PEP Remembers a Friend: A Tribute to Nicholas Long

Dr. Nicholas Long: PEP’s Treasured Friend, Mentor, and Teacher

PEP lost a friend, colleague and inspiring teacher with the recent passing of Dr. Nicholas Long at age 92.  Nicholas was a pioneer in the development of psychoeducational methods in working with emotionally challenged children and youth. He was noted for the Conflict Cycle which illustrated the dynamics at work between young people in stress and the adults who attempt to help them.

He believed that the relationship between the adult and the child could be used for therapeutic gain, and that Life Space Crisis Intervention (LSCI) could enhance that opportunity. LSCI gives front line staff the skills needed to help children when they are at their most vulnerable and impressionable; during times of emotional crisis. Nicholas founded the LSCI Institute to train professionals in this technique.  Over the past 20 years thousands of teachers, therapists and social workers across the country and in Europe have been certified in LSCI.

In the 1990s as he was refining the teaching of LSCI, Nick often spent time in PEP’s Day Treatment Centers coaching staff and demonstrating interviewing techniques.  He had a way of gaining the trust of children and youth such that they opened up to him and shared some of their most painful issues.  PEP staff were privileged to watch a master at work. His influence will long be remembered in our field.

Colleagues Remember Nicholas Long’s Legacy

Frank Fecser, PhD, former Chief Executive Officer, Positive Education Program and co-founder, Life Space Crisis Institute: When I met Nick, I had 10 years of working experience and an advanced degree under my belt, and I was pretty confident in my knowledge and training. But when I heard Nick speak about this psychoeducational method I was spellbound. It was as though the curtain was pulled back on all that I did not know in working with troubled kids.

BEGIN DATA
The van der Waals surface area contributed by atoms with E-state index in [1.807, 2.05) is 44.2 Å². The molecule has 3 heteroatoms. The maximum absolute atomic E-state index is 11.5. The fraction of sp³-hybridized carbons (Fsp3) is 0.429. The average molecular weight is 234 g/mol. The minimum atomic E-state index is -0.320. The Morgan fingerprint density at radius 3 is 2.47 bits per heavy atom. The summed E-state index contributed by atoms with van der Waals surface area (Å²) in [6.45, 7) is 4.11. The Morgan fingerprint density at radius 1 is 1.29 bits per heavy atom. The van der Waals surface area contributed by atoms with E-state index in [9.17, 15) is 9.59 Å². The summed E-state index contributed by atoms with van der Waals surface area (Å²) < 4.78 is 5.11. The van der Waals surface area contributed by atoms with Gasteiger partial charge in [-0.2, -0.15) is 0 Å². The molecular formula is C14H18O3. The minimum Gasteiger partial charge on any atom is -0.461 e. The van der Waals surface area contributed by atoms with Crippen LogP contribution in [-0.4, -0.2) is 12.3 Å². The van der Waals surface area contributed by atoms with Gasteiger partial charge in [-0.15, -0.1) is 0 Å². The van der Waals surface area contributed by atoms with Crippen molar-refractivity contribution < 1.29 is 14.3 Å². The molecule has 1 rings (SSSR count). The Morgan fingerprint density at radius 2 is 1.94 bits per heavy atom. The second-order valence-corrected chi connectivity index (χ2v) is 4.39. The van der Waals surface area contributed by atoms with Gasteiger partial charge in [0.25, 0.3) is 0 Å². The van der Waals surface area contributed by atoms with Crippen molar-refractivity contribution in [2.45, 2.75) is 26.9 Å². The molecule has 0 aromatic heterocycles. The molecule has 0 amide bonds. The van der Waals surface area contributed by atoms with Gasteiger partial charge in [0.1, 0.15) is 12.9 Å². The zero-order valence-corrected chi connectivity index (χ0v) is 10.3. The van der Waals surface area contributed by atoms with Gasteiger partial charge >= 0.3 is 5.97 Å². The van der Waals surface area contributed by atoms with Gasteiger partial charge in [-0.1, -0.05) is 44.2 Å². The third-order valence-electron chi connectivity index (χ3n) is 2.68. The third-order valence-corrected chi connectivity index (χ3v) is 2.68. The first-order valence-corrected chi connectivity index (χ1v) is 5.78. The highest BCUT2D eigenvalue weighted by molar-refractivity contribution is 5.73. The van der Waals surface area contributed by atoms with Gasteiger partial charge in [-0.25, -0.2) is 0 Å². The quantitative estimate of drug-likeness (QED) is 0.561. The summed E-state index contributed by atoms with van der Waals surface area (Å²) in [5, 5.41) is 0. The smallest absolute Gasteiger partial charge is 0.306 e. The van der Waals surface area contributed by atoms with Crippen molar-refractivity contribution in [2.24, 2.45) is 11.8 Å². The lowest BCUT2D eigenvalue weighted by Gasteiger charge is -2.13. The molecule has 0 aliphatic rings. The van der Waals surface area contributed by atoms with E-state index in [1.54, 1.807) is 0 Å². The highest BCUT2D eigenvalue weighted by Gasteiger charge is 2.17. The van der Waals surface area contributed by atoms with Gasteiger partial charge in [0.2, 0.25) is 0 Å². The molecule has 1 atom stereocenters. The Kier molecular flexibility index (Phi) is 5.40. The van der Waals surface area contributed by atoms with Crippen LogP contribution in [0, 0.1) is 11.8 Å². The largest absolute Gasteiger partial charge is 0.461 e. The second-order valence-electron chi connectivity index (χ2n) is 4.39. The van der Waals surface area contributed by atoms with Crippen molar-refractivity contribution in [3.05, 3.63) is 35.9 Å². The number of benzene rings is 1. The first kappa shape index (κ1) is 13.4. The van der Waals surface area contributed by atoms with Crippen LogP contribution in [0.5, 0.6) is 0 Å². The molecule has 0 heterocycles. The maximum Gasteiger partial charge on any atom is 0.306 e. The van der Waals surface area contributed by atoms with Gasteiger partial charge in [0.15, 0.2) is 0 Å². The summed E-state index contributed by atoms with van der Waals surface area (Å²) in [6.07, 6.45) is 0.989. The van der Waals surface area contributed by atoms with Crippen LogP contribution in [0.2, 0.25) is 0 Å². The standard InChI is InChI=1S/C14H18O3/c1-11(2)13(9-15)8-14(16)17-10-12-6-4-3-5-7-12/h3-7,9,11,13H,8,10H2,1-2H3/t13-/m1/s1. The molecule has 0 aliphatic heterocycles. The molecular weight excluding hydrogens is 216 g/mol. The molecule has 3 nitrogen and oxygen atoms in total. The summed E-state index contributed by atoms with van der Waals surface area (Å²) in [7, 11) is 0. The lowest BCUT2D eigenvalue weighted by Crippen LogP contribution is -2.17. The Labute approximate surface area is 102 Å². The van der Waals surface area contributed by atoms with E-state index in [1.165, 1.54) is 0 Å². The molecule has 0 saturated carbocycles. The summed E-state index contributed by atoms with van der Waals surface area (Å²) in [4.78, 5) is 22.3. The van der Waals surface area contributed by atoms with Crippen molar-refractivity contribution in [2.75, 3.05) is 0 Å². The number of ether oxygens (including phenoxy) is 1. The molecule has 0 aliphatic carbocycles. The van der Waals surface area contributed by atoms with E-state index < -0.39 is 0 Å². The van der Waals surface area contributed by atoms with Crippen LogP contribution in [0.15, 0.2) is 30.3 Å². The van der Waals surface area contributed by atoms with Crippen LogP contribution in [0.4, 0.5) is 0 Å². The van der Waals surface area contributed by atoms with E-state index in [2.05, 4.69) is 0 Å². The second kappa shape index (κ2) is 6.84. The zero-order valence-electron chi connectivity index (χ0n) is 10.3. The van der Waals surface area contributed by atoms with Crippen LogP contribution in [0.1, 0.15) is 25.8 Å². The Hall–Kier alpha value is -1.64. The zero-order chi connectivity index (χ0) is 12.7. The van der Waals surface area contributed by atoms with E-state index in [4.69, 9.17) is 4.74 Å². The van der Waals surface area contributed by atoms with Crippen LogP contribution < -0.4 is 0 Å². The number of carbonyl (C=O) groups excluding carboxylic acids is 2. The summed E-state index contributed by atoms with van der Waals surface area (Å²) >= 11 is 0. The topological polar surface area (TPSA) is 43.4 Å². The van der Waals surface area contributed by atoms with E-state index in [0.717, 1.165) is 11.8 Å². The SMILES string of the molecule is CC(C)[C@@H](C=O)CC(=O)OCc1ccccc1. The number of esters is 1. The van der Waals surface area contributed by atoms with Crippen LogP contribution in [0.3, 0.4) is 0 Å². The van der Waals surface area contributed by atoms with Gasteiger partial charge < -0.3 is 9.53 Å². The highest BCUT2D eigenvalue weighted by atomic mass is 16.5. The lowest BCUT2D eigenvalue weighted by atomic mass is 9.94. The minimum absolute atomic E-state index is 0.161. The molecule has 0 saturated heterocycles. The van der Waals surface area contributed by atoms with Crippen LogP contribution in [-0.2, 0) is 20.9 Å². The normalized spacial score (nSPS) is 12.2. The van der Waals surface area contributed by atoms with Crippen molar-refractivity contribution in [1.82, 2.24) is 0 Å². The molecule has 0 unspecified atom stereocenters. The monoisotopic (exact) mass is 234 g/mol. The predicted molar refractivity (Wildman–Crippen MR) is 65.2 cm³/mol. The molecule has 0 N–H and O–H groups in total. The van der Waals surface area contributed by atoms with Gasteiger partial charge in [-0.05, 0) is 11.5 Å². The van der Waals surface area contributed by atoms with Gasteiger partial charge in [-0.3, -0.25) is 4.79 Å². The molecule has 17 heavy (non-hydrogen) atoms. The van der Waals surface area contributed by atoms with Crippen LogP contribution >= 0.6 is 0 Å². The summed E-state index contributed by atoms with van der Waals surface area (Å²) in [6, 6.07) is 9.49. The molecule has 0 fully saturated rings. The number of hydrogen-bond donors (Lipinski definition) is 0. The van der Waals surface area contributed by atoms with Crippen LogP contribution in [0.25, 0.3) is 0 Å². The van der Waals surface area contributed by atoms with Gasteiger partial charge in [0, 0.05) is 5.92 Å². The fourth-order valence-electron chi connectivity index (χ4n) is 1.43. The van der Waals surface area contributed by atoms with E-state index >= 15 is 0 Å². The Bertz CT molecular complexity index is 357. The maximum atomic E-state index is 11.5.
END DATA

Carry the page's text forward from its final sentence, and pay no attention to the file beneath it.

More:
Nick was brilliant and charismatic and one of the great benefits and privileges of working with Nick was watching him interact with children. He had a way of instantly developing trust with kids even at the height of an emotional upset. He could bring calm to chaos, and after meeting him, kids often asked how it was that he “knew them.”

Habeebah Grimes, Chief Executive Officer, Positive Education Program: While I did not have the benefit of knowing Dr. Long well, I will forever remember his words from a keynote he delivered at an American Re-ED Association (AREA) conference early in my career. In his comments, Dr. Long spoke about the word “discipline” and its etymology, or origin. He encouraged us as teacher-counselors to always remember when engaging kids with the intent to discipline that root of the word discipline is “to teach,” dispelling the myth that discipline is about punishment. I held onto this idea as I worked with PEP kids throughout my career and continue to reference it as I parent my own children. Since that keynote, I’ve heard other speakers address the etymology of “discipline,” but I will always remember Dr. Long as the first person to bring this youth-centered idea to my awareness.

Dennis Koenig, retired Chief Clinical Officer, Positive Education Program: Nicholas Long was a consummate, yet under-sung American hero. He not only made me a better professional, but a better person. His presentation, “In Defense of Kindness,” should be required reading/listening by everyone in the fields of education and mental health…annually.

Claudia Lann Valore, retired Chief Program Officer, Positive Education Program: In sharing his wisdom, talent and encouragement with so many of us at PEP over the decades, Dr. Nicholas Long enabled us to help thousands of young people both directly and in training other professionals. His reach was and continues to be deeper than perhaps any of us even realize, as LSCI training continues through the lineage of trainers to present day.

Kenneth Siemen, Staff Development Director, Positive Education Program: There’s no doubt in my mind that Nick’s involvement with PEP set the course for what PEP would become. Before the science of the impact of trauma on kids was known, Nick was telling us that “the problems kids cause are not the causes of their problems” and we could best help them if we first listened to them. Nick set a new paradigm of care which emphasized listening to kids, especially in moments of crisis, to fully understand and help them overcome their self-defeating behavior patterns. Nick was trauma-informed before that terminology existed.

Thomas Valore, PhD, former Staff Development Director, Positive Education Program: Dr. Long was one of the most caring and brilliant men I’ve known. He had a deeply profound impact on my life as my teacher, colleague, and dear friend. He lived what he taught in a way that was always kind, authentic, and filled with wisdom. His legacy is that he continues to change the lives of children and families through all the professionals he taught and deeply touched.